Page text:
It has been a good war for Australia’s bankers. Despite receiving myriad benefits, largely on the taxpayers’ dime, the heads of Australia’s financial firms have barely seen a ripple in their bloated pay packets. A survey conducted by the Hay Group revealed that CEO pay dipped a mere 10.9% last year, while fixed pay dropped only one third of one percent.
The pay cuts caused barely a scratch on the earnings of financiers, with bankers’ pay having increased almost exponentially since 2003. Between 2002 and 2008, the average financial CEO saw their total remuneration increase by 156% — even with the drop in 2009, the average CEO still earned almost two and a half times what they did seven years earlier.
Compare that with the performance of biggest banks. Since January 2003, NAB shares have dropped by 18.3% while ANZ increased by 26.5%. Westpac was up by 65% while CBA led the pack (under the comparatively lowly paid David Murray, who received a relatively low $1.75 million in his final year at the helm) with its shares up by 104% since 2003 (the banks did also pay fairly substantial dividends during that time). Remember, the banks and by implication, their share prices were substantial beneficiaries of various government policy, from deposit guarantees to wholesale funding guarantees to the first-home-owner’s grant (which allowed banks to continue their lending binge to the over-priced residential property sector).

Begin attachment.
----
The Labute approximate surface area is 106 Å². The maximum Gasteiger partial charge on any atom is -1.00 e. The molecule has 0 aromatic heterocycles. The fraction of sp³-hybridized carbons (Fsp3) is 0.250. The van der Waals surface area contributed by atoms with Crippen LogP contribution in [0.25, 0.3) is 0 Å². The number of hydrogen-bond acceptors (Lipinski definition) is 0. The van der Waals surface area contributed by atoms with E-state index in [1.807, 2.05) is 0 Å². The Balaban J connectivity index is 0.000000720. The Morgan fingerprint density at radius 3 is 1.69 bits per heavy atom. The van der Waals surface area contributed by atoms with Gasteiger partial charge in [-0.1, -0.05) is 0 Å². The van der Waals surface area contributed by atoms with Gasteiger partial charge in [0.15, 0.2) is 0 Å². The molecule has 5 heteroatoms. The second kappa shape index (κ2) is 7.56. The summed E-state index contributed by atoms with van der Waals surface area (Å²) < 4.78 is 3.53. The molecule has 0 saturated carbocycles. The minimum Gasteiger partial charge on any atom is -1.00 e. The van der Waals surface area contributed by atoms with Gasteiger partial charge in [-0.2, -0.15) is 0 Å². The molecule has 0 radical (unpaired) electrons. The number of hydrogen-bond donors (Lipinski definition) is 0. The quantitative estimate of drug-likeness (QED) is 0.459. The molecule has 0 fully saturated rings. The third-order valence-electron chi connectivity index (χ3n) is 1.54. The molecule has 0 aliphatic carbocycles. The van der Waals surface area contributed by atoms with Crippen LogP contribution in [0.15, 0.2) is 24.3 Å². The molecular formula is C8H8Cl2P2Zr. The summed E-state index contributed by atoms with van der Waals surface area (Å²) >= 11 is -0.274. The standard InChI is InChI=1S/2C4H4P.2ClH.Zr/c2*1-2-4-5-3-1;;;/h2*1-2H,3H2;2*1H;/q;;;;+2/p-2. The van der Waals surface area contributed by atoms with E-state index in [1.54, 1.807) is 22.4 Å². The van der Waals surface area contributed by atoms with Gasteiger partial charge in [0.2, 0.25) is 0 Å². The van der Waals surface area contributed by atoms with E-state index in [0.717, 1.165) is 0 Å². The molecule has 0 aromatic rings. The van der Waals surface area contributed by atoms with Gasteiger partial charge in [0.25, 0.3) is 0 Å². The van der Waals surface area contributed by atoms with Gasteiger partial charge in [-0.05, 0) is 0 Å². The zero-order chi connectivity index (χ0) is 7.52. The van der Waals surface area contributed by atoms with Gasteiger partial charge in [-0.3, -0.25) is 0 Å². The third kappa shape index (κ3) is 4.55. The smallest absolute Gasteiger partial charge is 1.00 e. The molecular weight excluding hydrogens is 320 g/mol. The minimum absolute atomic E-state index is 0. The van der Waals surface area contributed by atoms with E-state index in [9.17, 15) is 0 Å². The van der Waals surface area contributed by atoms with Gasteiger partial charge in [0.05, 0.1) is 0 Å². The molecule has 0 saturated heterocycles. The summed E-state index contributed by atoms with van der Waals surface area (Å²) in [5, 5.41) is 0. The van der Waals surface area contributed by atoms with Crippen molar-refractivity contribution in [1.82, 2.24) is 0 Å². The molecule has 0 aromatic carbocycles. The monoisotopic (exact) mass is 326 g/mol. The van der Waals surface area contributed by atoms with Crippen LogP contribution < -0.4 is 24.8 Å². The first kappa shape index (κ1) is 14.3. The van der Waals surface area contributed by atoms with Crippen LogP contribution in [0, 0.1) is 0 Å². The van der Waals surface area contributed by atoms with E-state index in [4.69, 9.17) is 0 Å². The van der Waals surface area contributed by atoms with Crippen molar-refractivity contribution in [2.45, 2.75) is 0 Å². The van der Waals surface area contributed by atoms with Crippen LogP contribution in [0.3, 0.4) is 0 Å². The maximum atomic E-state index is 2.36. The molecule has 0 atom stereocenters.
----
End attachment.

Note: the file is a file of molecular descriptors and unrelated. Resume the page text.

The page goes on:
What’s more — banking executives didn’t risk their own capital or build the companies, instead, taking over well-established businesses operating in a protected (and highly regulated) environment, with the benefit of tens of thousands of employees. It is essentially the role of a financial CEO to allocate shareholders’ capital in the most effective manner. It is a job many financial institutions have done very poorly (if Opes Prime, ABC Learning, Allco, MFS or Timbercorp are any guide).
With the exception of founder-managers such as Rupert Murdoch or Frank Lowy, the Big Four banks (along with Macquarie and until recently, the late Babcock & Brown) remain the most generous remunerators of executives. This is despite shareholder returns being marginal and the banks needing to tap taxpayer assistance last year (and also benefiting from the ban against “short selling” in 2008/09). Not to forget the hundreds of millions of dollars in legally questionable fees that are “earned” by those financial institutions from unwitting consumers.
While directors of our largest banks continue to splash cash around the executive suite, the generosity certainly didn’t extend to lower paid workers, who unlike their senior managers, haven’t been so lucky. While executives have enjoyed double digit gains since 2002, lower paid bank workers (who tend to earn less than $50,000 annually) have enjoyed less lavish four percent annual wage increases under various enterprise bargaining agreements. Meanwhile, last year, Commonwealth Bank agreed to generously give workers earning less than $100,000 per year a pay rise of 1.5 percent.
Adam Schwab is the author of Pigs at the Trough: Lessons from Australia’s Decade of Corporate Greed — in bookshops in March.